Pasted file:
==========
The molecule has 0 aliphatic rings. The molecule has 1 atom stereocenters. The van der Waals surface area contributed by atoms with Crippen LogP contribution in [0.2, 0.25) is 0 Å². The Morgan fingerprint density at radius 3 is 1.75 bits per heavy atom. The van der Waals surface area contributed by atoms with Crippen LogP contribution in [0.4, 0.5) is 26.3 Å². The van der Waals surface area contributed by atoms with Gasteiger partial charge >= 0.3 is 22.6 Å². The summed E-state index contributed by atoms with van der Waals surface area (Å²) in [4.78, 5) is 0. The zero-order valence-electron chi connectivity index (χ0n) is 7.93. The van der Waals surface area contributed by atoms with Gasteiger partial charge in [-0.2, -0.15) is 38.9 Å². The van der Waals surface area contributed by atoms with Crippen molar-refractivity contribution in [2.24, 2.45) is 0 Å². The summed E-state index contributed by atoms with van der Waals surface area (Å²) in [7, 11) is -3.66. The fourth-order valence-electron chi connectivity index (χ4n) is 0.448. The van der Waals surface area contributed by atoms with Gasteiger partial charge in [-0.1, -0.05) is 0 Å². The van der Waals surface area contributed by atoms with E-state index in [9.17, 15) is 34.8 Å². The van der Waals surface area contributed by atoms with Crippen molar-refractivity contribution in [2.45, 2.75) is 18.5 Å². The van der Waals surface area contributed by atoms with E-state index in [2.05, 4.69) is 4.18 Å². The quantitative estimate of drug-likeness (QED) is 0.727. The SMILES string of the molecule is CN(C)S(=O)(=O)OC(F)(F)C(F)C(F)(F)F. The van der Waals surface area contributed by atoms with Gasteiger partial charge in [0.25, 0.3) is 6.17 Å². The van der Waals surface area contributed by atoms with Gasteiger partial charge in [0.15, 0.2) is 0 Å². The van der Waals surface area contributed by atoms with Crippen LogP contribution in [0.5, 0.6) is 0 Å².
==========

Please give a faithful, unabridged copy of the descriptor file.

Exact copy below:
The molecule has 0 aliphatic rings. The molecule has 1 atom stereocenters. The van der Waals surface area contributed by atoms with Crippen LogP contribution in [0.2, 0.25) is 0 Å². The Morgan fingerprint density at radius 3 is 1.75 bits per heavy atom. The van der Waals surface area contributed by atoms with Crippen LogP contribution in [0.4, 0.5) is 26.3 Å². The van der Waals surface area contributed by atoms with Gasteiger partial charge >= 0.3 is 22.6 Å². The summed E-state index contributed by atoms with van der Waals surface area (Å²) in [4.78, 5) is 0. The zero-order valence-electron chi connectivity index (χ0n) is 7.93. The van der Waals surface area contributed by atoms with Gasteiger partial charge in [-0.2, -0.15) is 38.9 Å². The van der Waals surface area contributed by atoms with Crippen molar-refractivity contribution in [2.24, 2.45) is 0 Å². The summed E-state index contributed by atoms with van der Waals surface area (Å²) in [7, 11) is -3.66. The fourth-order valence-electron chi connectivity index (χ4n) is 0.448. The van der Waals surface area contributed by atoms with Gasteiger partial charge in [-0.1, -0.05) is 0 Å². The van der Waals surface area contributed by atoms with E-state index in [9.17, 15) is 34.8 Å². The van der Waals surface area contributed by atoms with Crippen molar-refractivity contribution in [2.45, 2.75) is 18.5 Å². The van der Waals surface area contributed by atoms with E-state index in [2.05, 4.69) is 4.18 Å². The quantitative estimate of drug-likeness (QED) is 0.727. The SMILES string of the molecule is CN(C)S(=O)(=O)OC(F)(F)C(F)C(F)(F)F. The van der Waals surface area contributed by atoms with Gasteiger partial charge in [0.25, 0.3) is 6.17 Å². The van der Waals surface area contributed by atoms with Gasteiger partial charge in [0.15, 0.2) is 0 Å². The van der Waals surface area contributed by atoms with Crippen LogP contribution in [0.5, 0.6) is 0 Å².